Oh, and because this is one of the few places I can talk unabashedly about what my uterus and ovaries have been up to, there’s this anecdote Last week I was sure that my period was going to show up at a most unfortunate time since it’d had been almost a month from the last one on March 8 (remember? It was on the day of my mole check?). I made sure to be prepared at the Visitation and Funeral. However, it did not make any kind of appearance, and it didn’t several days later. And then I started to wonder if FINALLY I was hitting actual menopause after all these years of having defunct ovaries. AND THEN I remembered that March 8th was the day I had my LASIK, not my mole check. My mole check was on the 21st of March so I still had another week to go. Except it showed up YESTERDAY! A full flippin week early! I HATE MY OVARIES!!

This post is just to remind you that just when you think it’s safe to gloss over and skip to the end, it isn’t.

Your Insurance and You: As Told By Me

Did you know I got a job? Yep, way back in May. It’s a wonderful fit for me, but not unlike any other job, it has its moments where I’m panting “TGIF TGIF TGIF” by Thursday afternoon.

First of all I work for an o r @ l surgeon. I’m not just talking a fancy dentist, I’m talking maxillofacial surgeon, the peel-the-face-off-of-someone-to-put-their-bones-back-together-if-in-a-disfiguring-accident type of surgeon. But as exciting as that might sound, those cases are extremely rare around here. Generally speaking, the main thing we get to do around here is surgically remove teeth.

My responsibility is the handling of the insurance and finances, and in today’s insurance climate, it’s fraught with issues and policy holders are left either dumbfounded in confusion or boiling over in indignation.

First of all, I am going to preface this with a statement I have to tell clients every day: I don’t know what your insurance will cover or pay. Policy holders who get pissy about this really need to take a look in the mirror. If YOU have an insurance policy and YOU are paying the policy and YOU elect to take the coverage, then YOU are ultimately responsible for knowing what your insurance will pay and what they won’t. As a courtesy, I will verify coverage, remaining deductibles, coinsurance and even get a quote of benefits for you, but, and that’s a mighty big “But” (…I like big BUTTS and I cannot lie…) the information I obtain from YOUR insurance company and pass back to you is only as good as the representative I talk to on the phone at YOUR insurance company.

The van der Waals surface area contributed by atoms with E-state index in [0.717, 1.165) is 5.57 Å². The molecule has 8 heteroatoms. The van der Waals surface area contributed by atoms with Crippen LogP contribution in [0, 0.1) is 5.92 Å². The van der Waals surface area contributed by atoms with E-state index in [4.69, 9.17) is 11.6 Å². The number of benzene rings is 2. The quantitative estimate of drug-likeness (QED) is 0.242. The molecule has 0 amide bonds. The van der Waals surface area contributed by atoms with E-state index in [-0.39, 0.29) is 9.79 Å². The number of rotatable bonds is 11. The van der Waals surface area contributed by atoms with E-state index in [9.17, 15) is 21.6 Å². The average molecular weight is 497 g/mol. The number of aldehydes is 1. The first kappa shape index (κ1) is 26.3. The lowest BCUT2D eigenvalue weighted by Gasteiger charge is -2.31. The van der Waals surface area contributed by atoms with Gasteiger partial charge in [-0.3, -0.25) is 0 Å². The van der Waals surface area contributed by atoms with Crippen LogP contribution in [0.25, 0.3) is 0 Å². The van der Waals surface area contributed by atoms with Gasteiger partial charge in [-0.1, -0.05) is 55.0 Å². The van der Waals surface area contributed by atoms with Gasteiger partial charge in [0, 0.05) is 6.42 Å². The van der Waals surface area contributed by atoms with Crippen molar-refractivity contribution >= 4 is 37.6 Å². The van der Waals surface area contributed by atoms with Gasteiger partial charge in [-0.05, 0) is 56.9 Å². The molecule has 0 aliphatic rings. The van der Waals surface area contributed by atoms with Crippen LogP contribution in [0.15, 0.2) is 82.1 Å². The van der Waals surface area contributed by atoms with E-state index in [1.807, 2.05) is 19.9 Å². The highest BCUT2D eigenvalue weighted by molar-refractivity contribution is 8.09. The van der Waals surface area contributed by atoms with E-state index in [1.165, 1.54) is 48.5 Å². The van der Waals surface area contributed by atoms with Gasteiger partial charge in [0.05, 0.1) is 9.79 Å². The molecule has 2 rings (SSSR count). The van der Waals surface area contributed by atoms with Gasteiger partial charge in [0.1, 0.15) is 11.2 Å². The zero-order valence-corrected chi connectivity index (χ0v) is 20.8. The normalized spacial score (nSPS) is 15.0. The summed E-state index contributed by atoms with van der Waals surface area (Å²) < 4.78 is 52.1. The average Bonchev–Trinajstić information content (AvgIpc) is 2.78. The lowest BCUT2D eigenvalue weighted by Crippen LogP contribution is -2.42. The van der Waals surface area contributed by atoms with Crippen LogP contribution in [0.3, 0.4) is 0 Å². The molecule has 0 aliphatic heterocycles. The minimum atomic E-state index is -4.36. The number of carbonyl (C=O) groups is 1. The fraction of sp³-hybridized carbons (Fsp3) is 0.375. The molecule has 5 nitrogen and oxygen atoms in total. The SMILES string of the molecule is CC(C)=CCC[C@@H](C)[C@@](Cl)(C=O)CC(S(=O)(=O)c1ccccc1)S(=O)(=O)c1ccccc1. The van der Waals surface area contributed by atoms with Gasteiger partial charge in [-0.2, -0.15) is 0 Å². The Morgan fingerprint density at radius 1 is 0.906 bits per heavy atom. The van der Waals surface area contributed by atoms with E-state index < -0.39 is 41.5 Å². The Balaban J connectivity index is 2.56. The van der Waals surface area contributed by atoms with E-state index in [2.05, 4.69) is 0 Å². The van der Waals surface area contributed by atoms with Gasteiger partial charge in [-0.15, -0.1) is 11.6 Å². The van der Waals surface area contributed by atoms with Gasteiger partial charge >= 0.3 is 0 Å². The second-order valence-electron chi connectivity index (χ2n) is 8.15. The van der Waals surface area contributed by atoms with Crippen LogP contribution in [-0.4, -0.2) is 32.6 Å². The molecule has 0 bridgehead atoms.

If you are referred to my boss for “0ral surgery”, that term does not always mean what you think it means. If you said “0ral surgery” to your medical insurance, that could be taken to mean to mean something as complicated as an osteotomy, which is where a surgeon breaks your face and realigns it. Then your insurance company may believe that it’s to give you a physically more appealing profile (like in a case of “weak jaw”) as an enhancement. OR, it could mean correcting a congenital defect or even a progressive defect in which the lower jaw is undersized or doesn’t grow at the same rate as the rest of the face.

On the other hand, 0ral surgery could mean the surgical removal of a tooth instead of simply extracting it with some fancy pliers.

And that’s why your medical insurance doesn’t normally cover 0ral surgery because they consider it dental. BIG TIP #1: To find out if your insurance will cover 0ral surgery, call and ask them: “Are there any benefits for the SURGICAL REMOVAL of a tooth?” Now they may ask you if it’s impacted or erupted. If you can see all of the tooth, you can pretty much assume it’s erupted. At that point, 90% of all insurance companies will tell you no, there are no benefits. If you are not happy with that answer, then just ask if there’s a difference in benefits depending on whether your tooth is erupted or impacted. That should help you in case you really can’t tell either way.

When it comes to your dental insurance, benefits for the surgical removal of a tooth is almost usually there. ALMOST. Same question to your insurance rep can be asked. BIG TIP#2: If they ask you if you have a code (which who the hell would know the code for the surgical removal of a tooth unless they actually work in a dental field?), here’s a safe bet: D7210 – surgical remove of an erupted tooth. There you go. You’re welcome.